It should be noted that this decision was not an easy one for me. Justin Trudeau never appealed to me. When he was running for leadership I was active in the campaigns of George Takach and Martha Hall Findlay. I still believe Hall Findlay would make a far better Prime Minister. However, the time for such discussions has passed. Justin Trudeau is the Leader of the Liberal Party of Canada and the best option to lead this country.
Prior to this election, for perhaps the first time since my initial election as a voter I carefully considered the various candidates. I did sincerely weight M. Mulcair and Prime Minister Harper. But frankly, they failed mightily to convince me that either deserved my vote. There are a few key reasons for this.
The first is that the Liberal platform is the only one of the three major parties that addresses education. While the initiatives are minor and much of the available funding targeted to Aboriginal populations, at least education is on the mind of the Liberal leader. The other two platforms felt it garnered nary a mention.
The Syrian refugee crisis also represented a turning point for me. As a Jewish person I cannot help but relate these refugees to my own family that was forced back to Poland despite sitting on Canada's door step on the east coast. As Canadian Jews we have a responsibility to that legacy. That responsibility compels me to allow refugees access to Canada. However, the Prime Minister has taken the position that Canada can only afford a slow and steady approach to allowing a minimal number of refugees is the only way to ensure Canada's security. I believe that to be a wholly irresponsible way to behave if Canada is actually going to play a part in saving the lives of refugees being displaced as part of a war to which Canadian Forces are directly involved.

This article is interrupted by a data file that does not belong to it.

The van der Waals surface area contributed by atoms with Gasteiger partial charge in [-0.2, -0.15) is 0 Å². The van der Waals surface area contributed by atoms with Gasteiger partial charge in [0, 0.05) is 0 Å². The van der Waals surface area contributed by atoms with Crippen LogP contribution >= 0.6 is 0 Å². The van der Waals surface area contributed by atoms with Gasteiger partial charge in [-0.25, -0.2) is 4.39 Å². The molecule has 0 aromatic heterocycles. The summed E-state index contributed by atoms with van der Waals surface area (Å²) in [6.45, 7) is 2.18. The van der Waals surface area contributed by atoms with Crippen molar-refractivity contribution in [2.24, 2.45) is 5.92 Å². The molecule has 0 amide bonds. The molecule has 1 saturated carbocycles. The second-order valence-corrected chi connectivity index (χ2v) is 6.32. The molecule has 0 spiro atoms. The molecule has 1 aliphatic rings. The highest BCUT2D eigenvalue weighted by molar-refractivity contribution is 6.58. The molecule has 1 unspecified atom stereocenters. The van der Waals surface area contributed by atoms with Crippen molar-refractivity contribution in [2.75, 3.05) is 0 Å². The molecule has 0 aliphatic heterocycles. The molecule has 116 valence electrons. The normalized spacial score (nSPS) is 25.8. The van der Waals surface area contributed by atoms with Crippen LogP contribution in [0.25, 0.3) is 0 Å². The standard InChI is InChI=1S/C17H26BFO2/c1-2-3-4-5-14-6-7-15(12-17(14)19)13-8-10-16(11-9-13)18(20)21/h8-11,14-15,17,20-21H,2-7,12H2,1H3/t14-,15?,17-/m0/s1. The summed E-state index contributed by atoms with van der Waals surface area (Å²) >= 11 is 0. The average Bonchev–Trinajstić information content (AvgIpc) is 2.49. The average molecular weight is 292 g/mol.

Also of concern has to be the decision by the federal government to sell arms to the Kingdom of Saudi Arabia. Such an act by a government that purports to be on the side of Israel and has gained a reputation for a morality based approach to foreign affairs leaves me in a position that makes it difficult to trust really much of anything that the Prime Minister says.
But for me a make or break issue has to be the federal government's plan to create an Autism Spectrum Disorder (ASD) action plan of sorts. I make zero secret of my daughter's ASD diagnosis. So when this government chose to draft a plan led by MP Mike Lake, who son is on the spectrum and I have no doubt has his heart in the right place, promised to "continue our four-year partnership with the Sinneave Family Foundation and Autism Speaks Canada". This haphazardly planned initiative only engages two stakeholders from the autism spectrum community; one of whom has a terrible record of promoting dangerous cure culture 'treatment' for autism as though it was more a disease than a disorder. Sorry Mr. Harper. Sorry Mr. Lake. That won't fly with me. I respect that you tried. That you are trying. But I cannot in good conscience give you me vote.
The reality is this:
None of the three men in the running for Canada's highest elected office makes me excited to vote. They are all incredibly flawed. Fortunately they have some fine candidates running that might be able to assist the next government. And it is my belief that Justin Trudeau has demonstrated that he is most likely to listen.